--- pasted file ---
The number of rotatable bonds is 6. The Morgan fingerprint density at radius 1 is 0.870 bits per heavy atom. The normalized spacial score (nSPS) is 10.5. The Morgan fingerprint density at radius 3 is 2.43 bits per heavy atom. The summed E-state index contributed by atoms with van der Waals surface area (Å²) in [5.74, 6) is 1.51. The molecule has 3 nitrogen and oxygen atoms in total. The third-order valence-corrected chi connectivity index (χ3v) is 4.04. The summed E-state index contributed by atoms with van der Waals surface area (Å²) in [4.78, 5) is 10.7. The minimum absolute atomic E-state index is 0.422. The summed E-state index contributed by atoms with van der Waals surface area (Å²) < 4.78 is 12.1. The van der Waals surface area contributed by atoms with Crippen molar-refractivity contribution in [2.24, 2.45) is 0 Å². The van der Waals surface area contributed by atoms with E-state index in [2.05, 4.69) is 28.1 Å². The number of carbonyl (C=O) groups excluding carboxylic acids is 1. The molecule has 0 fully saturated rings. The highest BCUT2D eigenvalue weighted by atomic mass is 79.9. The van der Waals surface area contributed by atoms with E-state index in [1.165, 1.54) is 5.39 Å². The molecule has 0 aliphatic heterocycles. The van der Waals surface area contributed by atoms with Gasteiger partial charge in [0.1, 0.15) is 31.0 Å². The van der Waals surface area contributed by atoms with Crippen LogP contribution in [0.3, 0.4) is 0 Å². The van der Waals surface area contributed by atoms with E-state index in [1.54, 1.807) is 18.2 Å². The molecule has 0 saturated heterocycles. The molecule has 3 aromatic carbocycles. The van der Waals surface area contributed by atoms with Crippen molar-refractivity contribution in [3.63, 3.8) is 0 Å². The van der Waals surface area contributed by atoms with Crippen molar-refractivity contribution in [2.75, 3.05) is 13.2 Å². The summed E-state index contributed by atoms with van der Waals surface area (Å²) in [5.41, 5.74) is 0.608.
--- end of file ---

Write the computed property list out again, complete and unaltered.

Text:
The number of rotatable bonds is 6. The Morgan fingerprint density at radius 1 is 0.870 bits per heavy atom. The normalized spacial score (nSPS) is 10.5. The Morgan fingerprint density at radius 3 is 2.43 bits per heavy atom. The summed E-state index contributed by atoms with van der Waals surface area (Å²) in [5.74, 6) is 1.51. The molecule has 3 nitrogen and oxygen atoms in total. The third-order valence-corrected chi connectivity index (χ3v) is 4.04. The summed E-state index contributed by atoms with van der Waals surface area (Å²) in [4.78, 5) is 10.7. The minimum absolute atomic E-state index is 0.422. The summed E-state index contributed by atoms with van der Waals surface area (Å²) < 4.78 is 12.1. The van der Waals surface area contributed by atoms with Crippen molar-refractivity contribution in [2.24, 2.45) is 0 Å². The van der Waals surface area contributed by atoms with E-state index in [2.05, 4.69) is 28.1 Å². The number of carbonyl (C=O) groups excluding carboxylic acids is 1. The molecule has 0 fully saturated rings. The highest BCUT2D eigenvalue weighted by atomic mass is 79.9. The van der Waals surface area contributed by atoms with E-state index in [1.165, 1.54) is 5.39 Å². The molecule has 0 aliphatic heterocycles. The van der Waals surface area contributed by atoms with Gasteiger partial charge in [0.1, 0.15) is 31.0 Å². The van der Waals surface area contributed by atoms with Crippen LogP contribution in [0.3, 0.4) is 0 Å². The van der Waals surface area contributed by atoms with E-state index in [1.54, 1.807) is 18.2 Å². The molecule has 0 saturated heterocycles. The molecule has 3 aromatic carbocycles. The van der Waals surface area contributed by atoms with Crippen molar-refractivity contribution in [3.63, 3.8) is 0 Å². The van der Waals surface area contributed by atoms with Crippen molar-refractivity contribution in [2.75, 3.05) is 13.2 Å². The summed E-state index contributed by atoms with van der Waals surface area (Å²) in [5.41, 5.74) is 0.608.